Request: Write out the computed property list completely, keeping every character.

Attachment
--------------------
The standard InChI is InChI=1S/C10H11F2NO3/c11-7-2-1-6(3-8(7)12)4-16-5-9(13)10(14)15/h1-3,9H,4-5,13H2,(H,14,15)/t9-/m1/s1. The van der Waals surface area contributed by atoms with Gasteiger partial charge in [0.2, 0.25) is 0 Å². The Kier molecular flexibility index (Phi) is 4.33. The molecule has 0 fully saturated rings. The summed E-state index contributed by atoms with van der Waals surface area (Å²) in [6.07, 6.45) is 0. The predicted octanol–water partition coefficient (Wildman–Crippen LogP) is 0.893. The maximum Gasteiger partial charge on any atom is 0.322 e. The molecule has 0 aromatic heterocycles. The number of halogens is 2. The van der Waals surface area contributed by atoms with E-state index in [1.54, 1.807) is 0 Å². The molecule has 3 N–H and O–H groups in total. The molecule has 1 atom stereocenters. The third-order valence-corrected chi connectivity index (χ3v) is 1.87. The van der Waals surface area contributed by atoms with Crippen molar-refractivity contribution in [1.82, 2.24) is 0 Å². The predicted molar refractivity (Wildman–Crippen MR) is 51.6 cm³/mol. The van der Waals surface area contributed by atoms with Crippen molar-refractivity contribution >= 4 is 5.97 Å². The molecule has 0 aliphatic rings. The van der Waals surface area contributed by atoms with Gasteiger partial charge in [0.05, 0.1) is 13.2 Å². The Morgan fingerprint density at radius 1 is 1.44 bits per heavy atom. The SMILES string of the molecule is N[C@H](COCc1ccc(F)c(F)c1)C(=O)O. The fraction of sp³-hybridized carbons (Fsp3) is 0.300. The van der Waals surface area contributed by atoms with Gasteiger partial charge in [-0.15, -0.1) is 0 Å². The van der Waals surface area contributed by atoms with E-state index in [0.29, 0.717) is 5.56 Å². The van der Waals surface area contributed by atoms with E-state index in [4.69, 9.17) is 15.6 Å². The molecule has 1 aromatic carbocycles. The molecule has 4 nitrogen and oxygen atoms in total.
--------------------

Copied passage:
The standard InChI is InChI=1S/C10H11F2NO3/c11-7-2-1-6(3-8(7)12)4-16-5-9(13)10(14)15/h1-3,9H,4-5,13H2,(H,14,15)/t9-/m1/s1. The van der Waals surface area contributed by atoms with Gasteiger partial charge in [0.2, 0.25) is 0 Å². The Kier molecular flexibility index (Phi) is 4.33. The molecule has 0 fully saturated rings. The summed E-state index contributed by atoms with van der Waals surface area (Å²) in [6.07, 6.45) is 0. The predicted octanol–water partition coefficient (Wildman–Crippen LogP) is 0.893. The maximum Gasteiger partial charge on any atom is 0.322 e. The molecule has 0 aromatic heterocycles. The number of halogens is 2. The van der Waals surface area contributed by atoms with E-state index in [1.54, 1.807) is 0 Å². The molecule has 3 N–H and O–H groups in total. The molecule has 1 atom stereocenters. The third-order valence-corrected chi connectivity index (χ3v) is 1.87. The van der Waals surface area contributed by atoms with Crippen molar-refractivity contribution in [1.82, 2.24) is 0 Å². The predicted molar refractivity (Wildman–Crippen MR) is 51.6 cm³/mol. The van der Waals surface area contributed by atoms with Crippen molar-refractivity contribution >= 4 is 5.97 Å². The molecule has 0 aliphatic rings. The van der Waals surface area contributed by atoms with Gasteiger partial charge in [0.05, 0.1) is 13.2 Å². The Morgan fingerprint density at radius 1 is 1.44 bits per heavy atom. The SMILES string of the molecule is N[C@H](COCc1ccc(F)c(F)c1)C(=O)O. The fraction of sp³-hybridized carbons (Fsp3) is 0.300. The van der Waals surface area contributed by atoms with Gasteiger partial charge in [-0.15, -0.1) is 0 Å². The van der Waals surface area contributed by atoms with E-state index in [0.29, 0.717) is 5.56 Å². The van der Waals surface area contributed by atoms with E-state index in [4.69, 9.17) is 15.6 Å². The molecule has 1 aromatic carbocycles. The molecule has 4 nitrogen and oxygen atoms in total.